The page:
The Sabbath Bible Lessons for the next two quarters will be examining Insights From the Book of Isaiah.
The book of Isaiah was not necessarily written in chronological order as a narrative history. Much of it involves prophetic insights that this servant of God was given through vision and was commissioned to pen for our instruction and edification.
“For sixty years or more [Isaiah] stood before the children of Judah as a prophet of hope, waxing bolder and still bolder in his predictions of the future triumph of the church.”—Prophets and Kings, p. 310.
“The exhortations of the prophet to Judah to behold the living God, and to accept His gracious offers, were not in vain. There were some who gave earnest heed, and who turned from their idols to the worship of Jehovah. They learned to see in their Maker love and mercy and tender compassion. And in the dark days that were to come in the history of Judah, when only a remnant were to be left in the land, the prophet’s words were to continue bearing fruit in decided reformation. ‘At that day,’ declared Isaiah, ‘shall a man look to his Maker, and his eyes shall have respect to the Holy One of Israel. And he shall not look to the altars, the work of his hands, neither shall respect that which his fingers have made, either the groves, or the images’ (Isaiah 17:7, 8).”—Ibid., p. 320.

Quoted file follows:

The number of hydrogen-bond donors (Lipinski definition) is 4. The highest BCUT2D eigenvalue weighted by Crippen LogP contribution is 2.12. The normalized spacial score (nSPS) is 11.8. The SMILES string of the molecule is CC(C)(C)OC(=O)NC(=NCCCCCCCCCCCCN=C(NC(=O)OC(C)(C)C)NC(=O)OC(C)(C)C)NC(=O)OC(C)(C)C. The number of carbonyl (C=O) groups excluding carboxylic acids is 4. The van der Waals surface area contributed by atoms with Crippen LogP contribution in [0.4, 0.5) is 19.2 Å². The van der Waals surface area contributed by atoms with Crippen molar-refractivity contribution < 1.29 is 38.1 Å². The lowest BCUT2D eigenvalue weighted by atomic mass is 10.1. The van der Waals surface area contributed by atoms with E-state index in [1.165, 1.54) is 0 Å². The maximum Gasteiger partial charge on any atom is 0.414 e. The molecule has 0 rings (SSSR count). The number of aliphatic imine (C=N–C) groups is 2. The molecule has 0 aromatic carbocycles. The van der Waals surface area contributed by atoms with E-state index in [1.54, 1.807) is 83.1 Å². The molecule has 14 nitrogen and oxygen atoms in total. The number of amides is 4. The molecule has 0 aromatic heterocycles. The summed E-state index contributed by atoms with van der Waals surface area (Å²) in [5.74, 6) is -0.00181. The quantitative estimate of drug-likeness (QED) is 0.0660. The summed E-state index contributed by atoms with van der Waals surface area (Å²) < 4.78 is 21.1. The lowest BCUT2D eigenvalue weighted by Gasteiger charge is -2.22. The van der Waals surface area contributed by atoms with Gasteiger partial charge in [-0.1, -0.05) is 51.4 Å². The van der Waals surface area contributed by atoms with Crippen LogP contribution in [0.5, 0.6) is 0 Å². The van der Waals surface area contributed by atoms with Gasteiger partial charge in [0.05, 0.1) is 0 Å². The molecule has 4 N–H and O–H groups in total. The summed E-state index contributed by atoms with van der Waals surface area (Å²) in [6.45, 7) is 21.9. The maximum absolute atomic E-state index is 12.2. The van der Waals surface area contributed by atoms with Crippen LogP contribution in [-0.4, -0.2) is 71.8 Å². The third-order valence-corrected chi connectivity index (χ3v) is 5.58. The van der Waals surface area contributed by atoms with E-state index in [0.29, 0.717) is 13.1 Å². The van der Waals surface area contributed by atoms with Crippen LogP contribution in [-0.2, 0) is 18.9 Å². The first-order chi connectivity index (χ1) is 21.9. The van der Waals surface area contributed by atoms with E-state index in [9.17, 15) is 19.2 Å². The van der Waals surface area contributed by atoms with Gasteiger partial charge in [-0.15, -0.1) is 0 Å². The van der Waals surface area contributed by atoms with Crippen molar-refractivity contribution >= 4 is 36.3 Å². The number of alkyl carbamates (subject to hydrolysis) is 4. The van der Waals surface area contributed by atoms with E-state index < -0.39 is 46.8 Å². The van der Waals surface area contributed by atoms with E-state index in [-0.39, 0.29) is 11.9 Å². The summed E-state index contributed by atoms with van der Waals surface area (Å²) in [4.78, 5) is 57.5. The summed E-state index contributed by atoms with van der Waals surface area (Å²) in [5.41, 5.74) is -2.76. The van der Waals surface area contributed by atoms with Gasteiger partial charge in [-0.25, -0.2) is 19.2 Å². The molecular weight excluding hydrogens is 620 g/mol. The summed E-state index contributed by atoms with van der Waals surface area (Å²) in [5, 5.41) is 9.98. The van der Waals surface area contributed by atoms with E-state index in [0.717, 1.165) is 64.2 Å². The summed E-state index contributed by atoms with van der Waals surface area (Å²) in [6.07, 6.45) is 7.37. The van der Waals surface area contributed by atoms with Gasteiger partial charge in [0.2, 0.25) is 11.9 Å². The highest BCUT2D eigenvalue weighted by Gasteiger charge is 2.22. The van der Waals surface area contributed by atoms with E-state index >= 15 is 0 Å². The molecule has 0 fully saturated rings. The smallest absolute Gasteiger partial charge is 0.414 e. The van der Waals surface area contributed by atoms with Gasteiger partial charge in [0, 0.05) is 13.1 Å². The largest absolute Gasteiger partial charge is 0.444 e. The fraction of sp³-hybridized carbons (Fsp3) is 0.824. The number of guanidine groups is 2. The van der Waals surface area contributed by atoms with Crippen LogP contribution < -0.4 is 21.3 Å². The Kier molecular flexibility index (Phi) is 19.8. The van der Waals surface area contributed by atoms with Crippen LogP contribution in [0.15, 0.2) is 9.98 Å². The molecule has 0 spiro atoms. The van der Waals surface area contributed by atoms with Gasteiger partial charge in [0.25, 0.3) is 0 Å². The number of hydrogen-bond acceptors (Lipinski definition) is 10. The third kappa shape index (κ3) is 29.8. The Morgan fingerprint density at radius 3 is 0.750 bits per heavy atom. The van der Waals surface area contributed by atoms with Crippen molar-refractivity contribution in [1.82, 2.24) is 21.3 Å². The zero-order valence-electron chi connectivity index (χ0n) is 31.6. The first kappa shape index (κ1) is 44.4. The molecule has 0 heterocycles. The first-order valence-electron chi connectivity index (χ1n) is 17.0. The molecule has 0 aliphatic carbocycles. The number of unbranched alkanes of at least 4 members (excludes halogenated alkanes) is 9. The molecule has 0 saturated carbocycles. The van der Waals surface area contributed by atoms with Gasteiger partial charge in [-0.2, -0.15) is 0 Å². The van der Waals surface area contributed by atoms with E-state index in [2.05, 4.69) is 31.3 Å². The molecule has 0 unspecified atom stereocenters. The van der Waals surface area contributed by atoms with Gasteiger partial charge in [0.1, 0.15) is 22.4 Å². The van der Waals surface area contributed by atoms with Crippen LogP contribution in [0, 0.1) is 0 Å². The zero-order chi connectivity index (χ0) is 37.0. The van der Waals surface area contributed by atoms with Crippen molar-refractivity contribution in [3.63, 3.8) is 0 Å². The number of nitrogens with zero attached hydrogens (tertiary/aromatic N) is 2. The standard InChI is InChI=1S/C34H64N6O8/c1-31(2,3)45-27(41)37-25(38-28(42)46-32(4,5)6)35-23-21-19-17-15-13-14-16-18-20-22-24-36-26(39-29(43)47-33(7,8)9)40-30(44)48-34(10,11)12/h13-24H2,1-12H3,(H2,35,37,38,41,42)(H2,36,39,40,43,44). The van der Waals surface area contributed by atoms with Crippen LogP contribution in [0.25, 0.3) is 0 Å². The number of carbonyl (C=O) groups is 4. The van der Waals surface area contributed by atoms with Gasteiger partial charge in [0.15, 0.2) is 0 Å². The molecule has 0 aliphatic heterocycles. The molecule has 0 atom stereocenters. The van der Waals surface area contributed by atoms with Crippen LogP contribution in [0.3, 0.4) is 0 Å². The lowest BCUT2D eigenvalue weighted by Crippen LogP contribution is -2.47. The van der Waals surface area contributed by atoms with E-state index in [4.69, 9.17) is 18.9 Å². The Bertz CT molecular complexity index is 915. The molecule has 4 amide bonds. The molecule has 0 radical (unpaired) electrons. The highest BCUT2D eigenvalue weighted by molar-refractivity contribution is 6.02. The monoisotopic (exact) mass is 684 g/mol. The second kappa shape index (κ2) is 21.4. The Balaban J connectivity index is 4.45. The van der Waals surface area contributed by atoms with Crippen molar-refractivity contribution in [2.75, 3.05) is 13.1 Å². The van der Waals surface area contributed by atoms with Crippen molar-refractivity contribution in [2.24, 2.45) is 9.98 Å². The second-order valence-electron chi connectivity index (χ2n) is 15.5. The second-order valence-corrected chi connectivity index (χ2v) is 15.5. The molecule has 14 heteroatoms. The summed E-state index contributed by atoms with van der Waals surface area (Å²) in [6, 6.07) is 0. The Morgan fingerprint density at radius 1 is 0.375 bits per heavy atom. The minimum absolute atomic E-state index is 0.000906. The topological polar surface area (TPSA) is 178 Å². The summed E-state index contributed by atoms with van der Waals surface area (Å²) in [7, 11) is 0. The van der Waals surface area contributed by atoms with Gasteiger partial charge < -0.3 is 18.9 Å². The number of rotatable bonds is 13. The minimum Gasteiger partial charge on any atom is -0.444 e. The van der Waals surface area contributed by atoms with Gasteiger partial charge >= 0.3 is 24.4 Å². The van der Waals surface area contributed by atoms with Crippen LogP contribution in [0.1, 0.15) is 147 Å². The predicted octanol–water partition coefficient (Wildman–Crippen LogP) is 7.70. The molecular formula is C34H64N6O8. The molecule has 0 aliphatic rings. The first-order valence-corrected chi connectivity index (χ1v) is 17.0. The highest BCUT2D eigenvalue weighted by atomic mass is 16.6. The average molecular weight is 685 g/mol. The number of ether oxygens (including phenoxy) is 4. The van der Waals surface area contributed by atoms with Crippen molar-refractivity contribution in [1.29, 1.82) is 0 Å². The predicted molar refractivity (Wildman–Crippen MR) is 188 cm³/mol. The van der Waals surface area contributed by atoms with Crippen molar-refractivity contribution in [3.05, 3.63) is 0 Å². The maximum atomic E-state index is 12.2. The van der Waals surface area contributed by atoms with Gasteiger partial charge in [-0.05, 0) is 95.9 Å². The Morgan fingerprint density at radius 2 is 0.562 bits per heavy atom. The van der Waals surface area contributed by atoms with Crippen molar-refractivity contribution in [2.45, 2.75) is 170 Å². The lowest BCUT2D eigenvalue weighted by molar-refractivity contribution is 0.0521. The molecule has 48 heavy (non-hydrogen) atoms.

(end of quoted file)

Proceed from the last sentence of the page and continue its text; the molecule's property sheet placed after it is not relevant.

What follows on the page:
Here we see a reformation wrought, which was aided by the prophetic mission of Isaiah. Isn’t it likewise a time for such a reformation today? Surely we can see why these lessons are so important for us in preparation for the final judgment—which, we are told, “must begin at the house of God” (1 Peter 4:17).
We can certainly see that purity and holiness were important themes that Isaiah emphasized. Shall we not do the same, standing as we are at the very borders of the heavenly Canaan?
Reformation is important—and it works hand-in-hand with revival. For the next six months, the two will be intertwined as found in the book of Isaiah.
“A revival and a reformation must take place, under the ministration of the Holy Spirit. Revival and reformation are two different things. Revival signifies a renewal of spiritual life, a quickening of the powers of mind and heart, a resurrection from, the spiritual death. Reformation signifies a reorganization, a change in ideas and theories, habits and practices. Reformation will not bring forth the good fruit of righteousness unless it is connected with the revival of the Spirit. Revival and reformation are to do their appointed work, and in doing this work they must blend.”—The Review and Herald, February 25, 1902.
May the Lord guide our studies, that we may obtain this experience through Him!
The General Conference Sabbath School Department